15 of 15 people found the following review helpful
on 6 October 2006
Back in the mid nineteen seventies I was an avid follower of all things Genesis, and it was this obsession that brought me to Brand X. I bought Unorthodox Behaviour because Phil Collins drummed on it. The first time I played it, I hated it. I persevered. Eventually I fell in love with it. I bought Moroccan Roll. I bought Livestock, even though Phil didn't appear on all the tracks. Then came Masques. No Phil at all? I bought it anyway, and it has been one of my favourite albums ever since.
The album begins with 'The Poke', upbeat, lots of clever riffing, synchronised guitar bass and drum runs, with Chuck Bergi proving to be an adequate replacement for Phil. Some intricate piano and synthesizer completes the picture. The track ends with the band really rocking as it fades to nothing.
Second track, 'Masques' changes the tempo (and mood), completely. This track demonstrates just how good a Bass player Percy Jones is. A slow, moody piece where all instruments have their own space, the track builds gradually, then recedes to allow Percy's bass to come to the fore. Lightning quick bass runs interspersed with clever use of harmonics completes the track.
Track three, 'Black Moon' is gorgeous. Slow, leisurely, with a swing to it that makes you smile, the keyboards and guitar work together to produce a delightful melody that lodges itself in your head. The musicianship displayed by all band members is top class, yet the piece is coherent rather than self-indulgent. Wonderful.
The fourth track, 'Deadly Nightshade' begins with what sounds like piano and tuned percussion in harmony; the guitar takes over then the track becomes quite funky, building to some classic Jazz Rock, with a synthesizer lead line over crisp rythm guitar. Interspersed are quieter sections that have an oriental flavour. The track climaxes with some tremendous lead guitar work from John Goodsall, followed by a slow fade of disparate sounds from bass and keyboards.
The oriental feel emerges again at the beginning of track five, 'Earth Dance', soon to be replaced by complex, south American-style rythms, followed by a guitar-led, upbeat, jolly melody that makes the corners of your mouth twitch. The middle of the track is dominated by more synchronised guitar/bass/drum runs, concluding with a funky rhythm that fades to nothing.
Track six, 'Access to Data', is a powerful demonstration of the art of lead guitar. I love what the official reviewer wrote; "The fireworks really erupt throughout "Access to Data", where Goodsall lets loose a fusillade of sparkling guitar riffs, while quacking keyboards react to the amplified overload". I just can't improve on that.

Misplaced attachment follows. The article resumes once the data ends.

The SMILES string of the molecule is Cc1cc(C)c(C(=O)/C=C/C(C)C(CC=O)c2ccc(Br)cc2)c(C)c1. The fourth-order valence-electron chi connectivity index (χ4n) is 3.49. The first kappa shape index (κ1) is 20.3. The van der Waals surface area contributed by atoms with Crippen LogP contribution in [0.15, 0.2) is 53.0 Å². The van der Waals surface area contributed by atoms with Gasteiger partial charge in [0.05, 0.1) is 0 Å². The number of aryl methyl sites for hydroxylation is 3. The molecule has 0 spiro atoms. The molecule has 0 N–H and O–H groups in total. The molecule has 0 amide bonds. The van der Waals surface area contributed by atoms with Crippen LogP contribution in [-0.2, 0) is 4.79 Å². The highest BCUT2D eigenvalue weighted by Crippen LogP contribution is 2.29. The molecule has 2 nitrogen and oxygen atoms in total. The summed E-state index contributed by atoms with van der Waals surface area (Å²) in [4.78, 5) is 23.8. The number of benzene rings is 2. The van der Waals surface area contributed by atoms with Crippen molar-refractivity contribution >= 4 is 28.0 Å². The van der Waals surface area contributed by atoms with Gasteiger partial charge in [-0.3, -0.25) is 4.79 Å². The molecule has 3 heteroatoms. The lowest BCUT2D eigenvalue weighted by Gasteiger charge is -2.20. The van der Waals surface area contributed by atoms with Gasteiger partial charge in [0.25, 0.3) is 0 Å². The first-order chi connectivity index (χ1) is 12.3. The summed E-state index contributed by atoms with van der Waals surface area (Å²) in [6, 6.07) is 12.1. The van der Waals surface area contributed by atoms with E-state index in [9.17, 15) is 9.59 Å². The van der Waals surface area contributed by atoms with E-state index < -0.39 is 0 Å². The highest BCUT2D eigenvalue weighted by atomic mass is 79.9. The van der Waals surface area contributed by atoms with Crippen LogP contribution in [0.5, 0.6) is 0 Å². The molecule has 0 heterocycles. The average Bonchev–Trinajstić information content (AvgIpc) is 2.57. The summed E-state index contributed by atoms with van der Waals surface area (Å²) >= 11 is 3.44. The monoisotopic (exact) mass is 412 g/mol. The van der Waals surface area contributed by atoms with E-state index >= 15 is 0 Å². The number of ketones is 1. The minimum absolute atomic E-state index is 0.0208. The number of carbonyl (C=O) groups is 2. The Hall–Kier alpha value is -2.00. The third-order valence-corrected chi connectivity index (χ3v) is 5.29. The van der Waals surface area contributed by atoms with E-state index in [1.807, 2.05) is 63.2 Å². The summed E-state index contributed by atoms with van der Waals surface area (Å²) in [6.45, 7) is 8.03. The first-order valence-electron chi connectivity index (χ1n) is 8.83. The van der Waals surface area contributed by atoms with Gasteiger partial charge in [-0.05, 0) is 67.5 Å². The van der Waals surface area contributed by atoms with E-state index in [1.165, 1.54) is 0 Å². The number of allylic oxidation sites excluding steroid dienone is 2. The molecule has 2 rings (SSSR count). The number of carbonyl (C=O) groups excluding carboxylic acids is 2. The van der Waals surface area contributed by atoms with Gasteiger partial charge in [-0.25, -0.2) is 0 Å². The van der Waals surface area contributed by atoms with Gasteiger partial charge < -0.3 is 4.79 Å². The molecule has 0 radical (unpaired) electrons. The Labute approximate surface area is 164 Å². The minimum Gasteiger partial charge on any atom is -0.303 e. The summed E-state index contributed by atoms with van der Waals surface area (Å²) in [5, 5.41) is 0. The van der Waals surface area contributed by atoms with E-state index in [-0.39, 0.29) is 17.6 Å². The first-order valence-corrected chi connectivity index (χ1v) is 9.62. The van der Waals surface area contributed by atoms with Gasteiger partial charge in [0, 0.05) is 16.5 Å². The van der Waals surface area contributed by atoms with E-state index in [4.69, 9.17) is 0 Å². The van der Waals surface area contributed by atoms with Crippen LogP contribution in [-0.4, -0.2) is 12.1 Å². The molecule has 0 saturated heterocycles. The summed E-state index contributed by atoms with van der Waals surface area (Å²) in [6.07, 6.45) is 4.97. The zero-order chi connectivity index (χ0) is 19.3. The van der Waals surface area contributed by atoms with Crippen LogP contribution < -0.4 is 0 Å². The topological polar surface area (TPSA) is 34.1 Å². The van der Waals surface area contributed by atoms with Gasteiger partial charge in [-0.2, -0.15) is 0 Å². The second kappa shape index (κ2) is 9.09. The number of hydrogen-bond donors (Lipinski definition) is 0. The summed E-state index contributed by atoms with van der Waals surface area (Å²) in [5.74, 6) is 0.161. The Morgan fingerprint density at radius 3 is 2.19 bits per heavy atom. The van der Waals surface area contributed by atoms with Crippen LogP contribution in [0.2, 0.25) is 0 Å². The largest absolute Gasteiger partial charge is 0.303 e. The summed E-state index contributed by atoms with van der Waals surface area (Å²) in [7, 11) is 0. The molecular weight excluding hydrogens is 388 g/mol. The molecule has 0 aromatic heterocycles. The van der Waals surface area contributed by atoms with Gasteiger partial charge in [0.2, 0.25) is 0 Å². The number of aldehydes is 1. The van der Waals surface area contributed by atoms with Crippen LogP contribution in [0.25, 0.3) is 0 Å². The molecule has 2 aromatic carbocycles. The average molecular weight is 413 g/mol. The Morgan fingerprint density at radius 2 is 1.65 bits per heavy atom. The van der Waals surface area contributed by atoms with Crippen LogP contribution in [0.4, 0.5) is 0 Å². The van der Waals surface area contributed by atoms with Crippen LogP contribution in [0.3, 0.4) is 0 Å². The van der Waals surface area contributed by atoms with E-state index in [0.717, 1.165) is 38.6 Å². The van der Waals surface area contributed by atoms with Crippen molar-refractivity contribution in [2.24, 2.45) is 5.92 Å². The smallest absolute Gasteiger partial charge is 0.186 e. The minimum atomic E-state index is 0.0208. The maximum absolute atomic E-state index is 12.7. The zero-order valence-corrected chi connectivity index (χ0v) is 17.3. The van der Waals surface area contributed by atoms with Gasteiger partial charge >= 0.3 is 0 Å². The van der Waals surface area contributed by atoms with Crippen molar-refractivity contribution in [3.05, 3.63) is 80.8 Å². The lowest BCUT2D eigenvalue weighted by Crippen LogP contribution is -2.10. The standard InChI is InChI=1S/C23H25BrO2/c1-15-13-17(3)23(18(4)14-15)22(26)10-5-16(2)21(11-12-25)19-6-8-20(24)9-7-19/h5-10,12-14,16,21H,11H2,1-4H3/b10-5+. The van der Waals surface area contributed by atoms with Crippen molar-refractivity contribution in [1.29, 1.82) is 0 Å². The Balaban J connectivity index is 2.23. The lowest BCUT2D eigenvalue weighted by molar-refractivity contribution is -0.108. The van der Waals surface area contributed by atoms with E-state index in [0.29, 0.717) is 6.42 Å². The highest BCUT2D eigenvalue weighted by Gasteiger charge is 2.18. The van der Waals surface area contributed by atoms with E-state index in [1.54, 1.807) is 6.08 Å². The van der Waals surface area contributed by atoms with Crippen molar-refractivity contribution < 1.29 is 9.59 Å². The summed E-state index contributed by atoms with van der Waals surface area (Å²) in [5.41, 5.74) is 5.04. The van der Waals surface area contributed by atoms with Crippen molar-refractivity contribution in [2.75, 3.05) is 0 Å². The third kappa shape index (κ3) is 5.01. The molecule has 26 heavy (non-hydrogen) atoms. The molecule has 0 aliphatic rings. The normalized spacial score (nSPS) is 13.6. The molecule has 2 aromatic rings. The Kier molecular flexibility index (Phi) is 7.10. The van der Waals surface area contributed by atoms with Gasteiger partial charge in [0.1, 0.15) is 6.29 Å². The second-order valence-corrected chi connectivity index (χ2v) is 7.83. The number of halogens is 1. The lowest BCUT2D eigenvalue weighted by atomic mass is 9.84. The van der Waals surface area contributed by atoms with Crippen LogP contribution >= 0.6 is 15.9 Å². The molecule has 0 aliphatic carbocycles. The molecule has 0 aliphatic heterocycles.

Following the adrenalin rush of 'Access to Data', the final track, 'The Ghost of Mayfield Lodge', starts with more of that oriental feel, over some rock-solid rhythm, building progressively, led by the guitar, until the track stops and changes direction abruptly. The middle section features meandering bass underpinned by random percussion, merging into a coherent rhythm picked up by the rest of the band. This then fades to be replaced by the oriental feel from the beginning of the track, which is then developed and expanded on by the band. The improvisation continues as the track fades to nothing.
If you like musicianship of the highest order, by musicians that don't let egos get in the way of the music, playing complex yet accessible music influenced by Jazz, Rock, Latin, Classical, Oriental music then give this a try.
7 of 7 people found the following review helpful
on 30 April 2001
By the time of the release of "Masques", Percy Jones and John Goodsall had successfully turned Brand X from being an occasional band into an award winning, highly regarded jazz-rock outfit. This release marked the (albeit temporary) departure of Phil Collins and Robin Lumley to be replaced by Chuck Burgi and Peter Robinson. To my mind that early looseness and humour which infected the previous three releases had, by now been replaced by some very serious, more structured and rather clinical compositions. That is not to say that there are not some outstanding moments like the beautifully melodic Morris Pert penned "Black Moon", featuring Pert himself on Fender piano. Percy Jones had also now switched to custom built Wal fretless basses, and, at this point in the band's development it is his increasing genius which shines through. In fact it is the interplay between Jones and Pert on percussion, which for me is the standout on this album, although Pert is perhaps a tad over busy on Jones' composition "Mayfield Lodge". Overall though, this material stands the test of time pretty well, and even if heavy duty jazz rock is not your bag, Brand X were truly awesome musicians.